Turning the NHS into a reactive, crisis-driven service will store up massive problems for our economy, our health spending and our citizens, says Claire Murdoch
The public will have to make some difficult choices about their services as the 2015 spending review hits. Cutting local government funding again, after its past five years of cuts, will have real impacts.
When we talk about public health, it’s often misunderstood as smoking cessation or a little bit of health promotion on the high street on a Saturday. These activities make a difference,
But big budgets like sexual health have been transferred to local government – so that’s sexually transmitted diseases, good contraception that can help people wanting to avoid pregnancies. This is hard-nosed healthcare.
Other services that have gone to local government include addiction services, health visiting, some of child and adolescent mental health services (CAMHS), and school based services.
So over the past few years, that’s a whole slug of NHS money gone to local government under the banner of public health. A cynic could say ”that’s a great way of taking health spending on essential preventive services, rebadging them as social care and public health and making them subject to swingeing cuts”.
’About 20 per cent of our budget is tied up in local government budgets’
And worst of all, it’s a false economy: about 15 per cent of our budget tied up in local government budgets. As a provider, that’s a massive sum to be subject to huge cuts. There is ample evidence that the economic return on investment in prevention and early detection is considerable.
The presentation and pre-briefing of the spending review all still reads as if everything is about seven-day hospital services. I thought the agenda was more self-care, better prevention and improved community care – and I think we do need to change as a service to deliver those things. Better mental healthcare is part of a modern and effective NHS, but I see very little at this stage that gives it the focus it requires if it is not to continue to be proportionally affected.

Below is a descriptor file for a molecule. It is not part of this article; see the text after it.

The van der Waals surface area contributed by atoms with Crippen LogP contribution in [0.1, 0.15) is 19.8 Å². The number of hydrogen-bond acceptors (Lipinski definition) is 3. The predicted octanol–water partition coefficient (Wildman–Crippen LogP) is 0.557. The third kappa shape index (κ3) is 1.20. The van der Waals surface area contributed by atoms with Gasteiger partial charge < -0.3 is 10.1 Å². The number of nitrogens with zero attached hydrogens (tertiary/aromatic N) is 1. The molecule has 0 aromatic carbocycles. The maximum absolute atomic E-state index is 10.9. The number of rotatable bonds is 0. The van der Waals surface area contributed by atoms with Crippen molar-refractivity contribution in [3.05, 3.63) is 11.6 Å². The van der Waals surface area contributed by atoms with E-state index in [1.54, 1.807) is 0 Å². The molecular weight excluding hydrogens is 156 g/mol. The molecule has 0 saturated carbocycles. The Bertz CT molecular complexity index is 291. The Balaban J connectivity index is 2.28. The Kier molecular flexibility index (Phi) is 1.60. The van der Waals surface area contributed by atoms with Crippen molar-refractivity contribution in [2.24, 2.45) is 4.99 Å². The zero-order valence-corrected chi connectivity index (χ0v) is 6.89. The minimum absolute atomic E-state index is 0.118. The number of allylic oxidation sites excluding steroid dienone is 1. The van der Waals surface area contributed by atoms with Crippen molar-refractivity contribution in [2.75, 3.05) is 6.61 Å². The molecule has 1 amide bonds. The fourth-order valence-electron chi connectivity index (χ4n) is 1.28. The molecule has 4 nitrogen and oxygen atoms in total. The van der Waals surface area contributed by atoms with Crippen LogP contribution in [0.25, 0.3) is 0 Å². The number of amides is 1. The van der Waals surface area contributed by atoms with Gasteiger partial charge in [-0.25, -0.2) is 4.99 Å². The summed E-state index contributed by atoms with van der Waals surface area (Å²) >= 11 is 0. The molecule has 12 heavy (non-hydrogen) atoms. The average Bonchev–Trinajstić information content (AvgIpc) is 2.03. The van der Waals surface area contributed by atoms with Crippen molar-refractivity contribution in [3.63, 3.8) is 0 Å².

But if you put what’s happening together, it looks as if we’re going into a crisis-driven reactive NHS world; rather than one that’s about proactively preventing health needs and meeting them cheaply and conveniently. If that’s correct, it’ll store up massive problems for our economy, our health spending and our citizens. We need the much-called-for-but-rarely-seen honest debate: Commonwealth Fund and OECD data show that we spend less GDP per capita on health than most comparably developed countries.
So yes, I am disappointed in the settlement. However, we will continue to focus on finding more efficient ways of delivering care, better integration of services and new technologies to do the right things, better.
Claire Murdoch is chief executive of Central and North-West London NHS Foundation Trust